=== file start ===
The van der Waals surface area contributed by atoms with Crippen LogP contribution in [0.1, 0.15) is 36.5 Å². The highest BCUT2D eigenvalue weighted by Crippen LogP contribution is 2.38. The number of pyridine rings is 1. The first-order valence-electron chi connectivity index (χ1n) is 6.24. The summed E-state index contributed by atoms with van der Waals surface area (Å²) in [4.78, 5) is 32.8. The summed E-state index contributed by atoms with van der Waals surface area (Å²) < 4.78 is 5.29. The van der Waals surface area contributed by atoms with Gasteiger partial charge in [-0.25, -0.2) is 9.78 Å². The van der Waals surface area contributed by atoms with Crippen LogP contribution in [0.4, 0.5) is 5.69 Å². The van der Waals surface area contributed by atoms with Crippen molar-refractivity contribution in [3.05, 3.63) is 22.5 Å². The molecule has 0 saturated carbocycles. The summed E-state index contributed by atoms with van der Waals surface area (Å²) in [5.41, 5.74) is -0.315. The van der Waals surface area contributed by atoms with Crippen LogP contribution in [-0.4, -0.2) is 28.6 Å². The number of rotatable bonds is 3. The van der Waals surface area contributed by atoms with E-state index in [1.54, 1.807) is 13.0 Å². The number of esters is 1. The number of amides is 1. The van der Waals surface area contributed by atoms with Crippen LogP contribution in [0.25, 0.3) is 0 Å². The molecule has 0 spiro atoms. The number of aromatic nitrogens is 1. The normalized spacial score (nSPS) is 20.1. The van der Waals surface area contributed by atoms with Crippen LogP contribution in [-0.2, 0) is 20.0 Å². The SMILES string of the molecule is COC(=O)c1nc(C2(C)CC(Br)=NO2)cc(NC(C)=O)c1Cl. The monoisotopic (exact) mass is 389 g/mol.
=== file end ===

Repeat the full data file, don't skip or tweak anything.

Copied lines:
The van der Waals surface area contributed by atoms with Crippen LogP contribution in [0.1, 0.15) is 36.5 Å². The highest BCUT2D eigenvalue weighted by Crippen LogP contribution is 2.38. The number of pyridine rings is 1. The first-order valence-electron chi connectivity index (χ1n) is 6.24. The summed E-state index contributed by atoms with van der Waals surface area (Å²) in [4.78, 5) is 32.8. The summed E-state index contributed by atoms with van der Waals surface area (Å²) < 4.78 is 5.29. The van der Waals surface area contributed by atoms with Gasteiger partial charge in [-0.25, -0.2) is 9.78 Å². The van der Waals surface area contributed by atoms with Crippen LogP contribution in [0.4, 0.5) is 5.69 Å². The van der Waals surface area contributed by atoms with Crippen molar-refractivity contribution in [3.05, 3.63) is 22.5 Å². The molecule has 0 saturated carbocycles. The summed E-state index contributed by atoms with van der Waals surface area (Å²) in [5.41, 5.74) is -0.315. The van der Waals surface area contributed by atoms with Crippen LogP contribution in [-0.4, -0.2) is 28.6 Å². The number of rotatable bonds is 3. The van der Waals surface area contributed by atoms with E-state index in [1.54, 1.807) is 13.0 Å². The number of esters is 1. The number of amides is 1. The van der Waals surface area contributed by atoms with Crippen LogP contribution in [0.25, 0.3) is 0 Å². The molecule has 0 spiro atoms. The number of aromatic nitrogens is 1. The normalized spacial score (nSPS) is 20.1. The van der Waals surface area contributed by atoms with Crippen LogP contribution in [-0.2, 0) is 20.0 Å². The SMILES string of the molecule is COC(=O)c1nc(C2(C)CC(Br)=NO2)cc(NC(C)=O)c1Cl. The monoisotopic (exact) mass is 389 g/mol.